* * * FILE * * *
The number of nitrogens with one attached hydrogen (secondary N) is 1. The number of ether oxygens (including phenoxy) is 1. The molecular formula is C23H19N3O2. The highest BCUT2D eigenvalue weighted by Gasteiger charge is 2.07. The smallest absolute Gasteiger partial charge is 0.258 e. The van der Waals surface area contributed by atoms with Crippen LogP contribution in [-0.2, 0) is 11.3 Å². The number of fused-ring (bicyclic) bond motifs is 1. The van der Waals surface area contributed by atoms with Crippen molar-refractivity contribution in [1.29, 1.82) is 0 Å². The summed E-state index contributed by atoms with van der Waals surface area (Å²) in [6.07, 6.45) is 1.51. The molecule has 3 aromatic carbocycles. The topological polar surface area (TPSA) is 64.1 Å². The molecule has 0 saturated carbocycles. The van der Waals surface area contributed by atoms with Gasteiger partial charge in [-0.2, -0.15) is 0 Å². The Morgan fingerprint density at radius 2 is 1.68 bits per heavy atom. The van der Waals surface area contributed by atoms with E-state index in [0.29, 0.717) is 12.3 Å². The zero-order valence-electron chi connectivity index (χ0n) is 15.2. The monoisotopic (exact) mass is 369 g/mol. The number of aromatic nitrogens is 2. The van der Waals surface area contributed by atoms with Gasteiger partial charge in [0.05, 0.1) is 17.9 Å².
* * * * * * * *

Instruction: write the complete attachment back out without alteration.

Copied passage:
The number of nitrogens with one attached hydrogen (secondary N) is 1. The number of ether oxygens (including phenoxy) is 1. The molecular formula is C23H19N3O2. The highest BCUT2D eigenvalue weighted by Gasteiger charge is 2.07. The smallest absolute Gasteiger partial charge is 0.258 e. The van der Waals surface area contributed by atoms with Crippen LogP contribution in [-0.2, 0) is 11.3 Å². The number of fused-ring (bicyclic) bond motifs is 1. The van der Waals surface area contributed by atoms with Crippen molar-refractivity contribution in [1.29, 1.82) is 0 Å². The summed E-state index contributed by atoms with van der Waals surface area (Å²) in [6.07, 6.45) is 1.51. The molecule has 3 aromatic carbocycles. The topological polar surface area (TPSA) is 64.1 Å². The molecule has 0 saturated carbocycles. The van der Waals surface area contributed by atoms with Gasteiger partial charge in [-0.2, -0.15) is 0 Å². The Morgan fingerprint density at radius 2 is 1.68 bits per heavy atom. The van der Waals surface area contributed by atoms with E-state index in [0.29, 0.717) is 12.3 Å². The zero-order valence-electron chi connectivity index (χ0n) is 15.2. The monoisotopic (exact) mass is 369 g/mol. The number of aromatic nitrogens is 2. The van der Waals surface area contributed by atoms with Gasteiger partial charge in [0.05, 0.1) is 17.9 Å².